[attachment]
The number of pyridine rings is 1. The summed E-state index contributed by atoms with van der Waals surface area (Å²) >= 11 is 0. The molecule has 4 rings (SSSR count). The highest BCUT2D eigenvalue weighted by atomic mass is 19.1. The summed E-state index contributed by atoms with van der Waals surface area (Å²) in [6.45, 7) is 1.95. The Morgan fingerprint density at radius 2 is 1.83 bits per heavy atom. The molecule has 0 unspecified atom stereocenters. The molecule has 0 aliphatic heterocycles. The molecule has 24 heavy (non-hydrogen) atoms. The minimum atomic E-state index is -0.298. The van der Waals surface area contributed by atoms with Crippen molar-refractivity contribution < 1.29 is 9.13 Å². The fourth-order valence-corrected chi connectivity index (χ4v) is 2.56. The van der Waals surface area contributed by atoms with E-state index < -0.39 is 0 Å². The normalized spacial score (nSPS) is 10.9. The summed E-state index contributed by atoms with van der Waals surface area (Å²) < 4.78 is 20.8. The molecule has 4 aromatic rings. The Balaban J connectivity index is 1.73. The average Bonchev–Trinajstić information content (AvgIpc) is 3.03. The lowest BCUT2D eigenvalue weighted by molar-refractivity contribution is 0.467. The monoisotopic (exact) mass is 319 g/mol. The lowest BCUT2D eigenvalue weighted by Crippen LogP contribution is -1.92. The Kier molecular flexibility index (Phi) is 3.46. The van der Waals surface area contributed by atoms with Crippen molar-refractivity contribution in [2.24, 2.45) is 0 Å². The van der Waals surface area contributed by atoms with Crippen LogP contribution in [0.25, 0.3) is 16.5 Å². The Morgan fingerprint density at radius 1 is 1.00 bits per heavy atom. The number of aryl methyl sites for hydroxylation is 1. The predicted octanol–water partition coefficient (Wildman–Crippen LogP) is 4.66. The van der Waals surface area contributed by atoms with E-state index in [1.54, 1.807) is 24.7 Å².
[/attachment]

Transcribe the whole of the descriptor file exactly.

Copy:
The number of pyridine rings is 1. The summed E-state index contributed by atoms with van der Waals surface area (Å²) >= 11 is 0. The molecule has 4 rings (SSSR count). The highest BCUT2D eigenvalue weighted by atomic mass is 19.1. The summed E-state index contributed by atoms with van der Waals surface area (Å²) in [6.45, 7) is 1.95. The Morgan fingerprint density at radius 2 is 1.83 bits per heavy atom. The molecule has 0 unspecified atom stereocenters. The molecule has 0 aliphatic heterocycles. The molecule has 24 heavy (non-hydrogen) atoms. The minimum atomic E-state index is -0.298. The van der Waals surface area contributed by atoms with Crippen molar-refractivity contribution < 1.29 is 9.13 Å². The fourth-order valence-corrected chi connectivity index (χ4v) is 2.56. The van der Waals surface area contributed by atoms with E-state index < -0.39 is 0 Å². The normalized spacial score (nSPS) is 10.9. The summed E-state index contributed by atoms with van der Waals surface area (Å²) < 4.78 is 20.8. The molecule has 4 aromatic rings. The Balaban J connectivity index is 1.73. The average Bonchev–Trinajstić information content (AvgIpc) is 3.03. The lowest BCUT2D eigenvalue weighted by molar-refractivity contribution is 0.467. The monoisotopic (exact) mass is 319 g/mol. The lowest BCUT2D eigenvalue weighted by Crippen LogP contribution is -1.92. The Kier molecular flexibility index (Phi) is 3.46. The van der Waals surface area contributed by atoms with Crippen molar-refractivity contribution in [2.24, 2.45) is 0 Å². The van der Waals surface area contributed by atoms with Crippen LogP contribution in [0.25, 0.3) is 16.5 Å². The Morgan fingerprint density at radius 1 is 1.00 bits per heavy atom. The number of aryl methyl sites for hydroxylation is 1. The predicted octanol–water partition coefficient (Wildman–Crippen LogP) is 4.66. The van der Waals surface area contributed by atoms with E-state index in [1.54, 1.807) is 24.7 Å².